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A credit freeze or credit crunch is a situation in which the credit market grinds to a halt, essentially putting an entire economy into free-fall. While most average consumers are familiar with the basics of consumer credit in the form of credit cards, student loans, home equity lines of credit, and so forth, they may not be aware of the importance of credit in the business world. When the credit market is not functioning, a ripple effect occurs, putting considerable stress on the economy.
A typical credit freeze starts with the banks. First, banks may be reluctant to offer credit to consumers, and then businesses. People may be required to meet very strict requirements before they will be offered loans, and the interest rates and loan fees may be extremely high. For individuals, this can be frustrating, but for businesses, it is devastating. Most businesses rely on an open line of credit with their bank to meet payroll, buy supplies, and cover other overhead costs. When they cannot get this credit, they are forced to drastically downsize to cope with the issue. Government agencies also need credit, and a failure to obtain it could result in unpaid government workers from teachers to the staff at water treatment plants, as well as a freeze in government assistance in the form of grants, loans, and so forth.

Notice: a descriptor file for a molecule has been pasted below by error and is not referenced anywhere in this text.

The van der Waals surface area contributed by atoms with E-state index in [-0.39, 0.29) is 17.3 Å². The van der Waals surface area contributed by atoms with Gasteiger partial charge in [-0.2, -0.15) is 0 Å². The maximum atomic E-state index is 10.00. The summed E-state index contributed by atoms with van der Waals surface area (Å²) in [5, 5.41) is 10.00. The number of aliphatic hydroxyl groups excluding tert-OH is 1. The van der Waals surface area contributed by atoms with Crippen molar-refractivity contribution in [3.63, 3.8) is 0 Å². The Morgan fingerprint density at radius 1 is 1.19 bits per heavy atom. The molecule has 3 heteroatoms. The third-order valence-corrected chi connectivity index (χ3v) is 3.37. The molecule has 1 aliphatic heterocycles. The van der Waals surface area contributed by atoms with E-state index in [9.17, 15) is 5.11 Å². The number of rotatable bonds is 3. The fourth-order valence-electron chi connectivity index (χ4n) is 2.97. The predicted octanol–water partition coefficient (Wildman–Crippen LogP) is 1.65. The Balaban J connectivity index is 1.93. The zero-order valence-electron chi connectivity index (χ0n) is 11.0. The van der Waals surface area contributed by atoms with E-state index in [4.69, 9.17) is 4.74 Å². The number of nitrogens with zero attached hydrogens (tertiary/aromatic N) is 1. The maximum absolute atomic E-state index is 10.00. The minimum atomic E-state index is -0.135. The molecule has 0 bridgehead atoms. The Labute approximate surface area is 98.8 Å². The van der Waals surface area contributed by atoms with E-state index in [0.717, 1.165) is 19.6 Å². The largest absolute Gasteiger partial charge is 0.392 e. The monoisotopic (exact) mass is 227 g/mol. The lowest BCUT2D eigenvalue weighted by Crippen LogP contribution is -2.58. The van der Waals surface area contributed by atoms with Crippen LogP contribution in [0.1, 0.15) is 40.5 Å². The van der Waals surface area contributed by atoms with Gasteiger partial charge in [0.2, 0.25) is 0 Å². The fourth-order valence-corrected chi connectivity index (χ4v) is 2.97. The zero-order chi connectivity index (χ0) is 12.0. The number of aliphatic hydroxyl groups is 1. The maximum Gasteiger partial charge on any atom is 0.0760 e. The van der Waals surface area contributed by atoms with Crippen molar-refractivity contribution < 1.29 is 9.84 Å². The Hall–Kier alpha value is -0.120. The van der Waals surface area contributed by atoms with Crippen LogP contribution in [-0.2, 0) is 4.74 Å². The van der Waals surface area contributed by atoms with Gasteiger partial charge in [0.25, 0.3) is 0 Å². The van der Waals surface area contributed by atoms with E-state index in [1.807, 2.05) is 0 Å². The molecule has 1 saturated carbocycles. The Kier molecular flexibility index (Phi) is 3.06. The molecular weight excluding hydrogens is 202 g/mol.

As businesses slow operations to cope with a credit freeze, a trickle-down effect occurs. People may be left without jobs as a result of layoffs, and the flow of consumer goods also slows. Many shipping companies, for example, routinely use letters of credit in their business, and if they cannot get credit, their goods will rot in port, resulting in a shortage at the end-destination. Increased demand for decreased goods can lead to a rise in prices, making the credit freeze even more damaging.
Banks may also stop lending money to each other in a credit freeze. Free exchanges of cash and securities are a critical part of a functioning banking system. In a credit freeze, banks worry that they will extend a loan to a failing bank, and be unable to recover the funds. As a result, they lock down on loans, often leading other banks to fail because they cannot get credit.
As the financial market slows, a credit freeze can become self-perpetuating. Banks refuse to lend money to each other for fear of failure, causing banks to fail, while consumers start to panic, pulling out their deposited and invested funds and thereby pressuring the market even further. Often, drastic steps must be taken in order to put an end to a credit freeze, or the result may be an economic depression.
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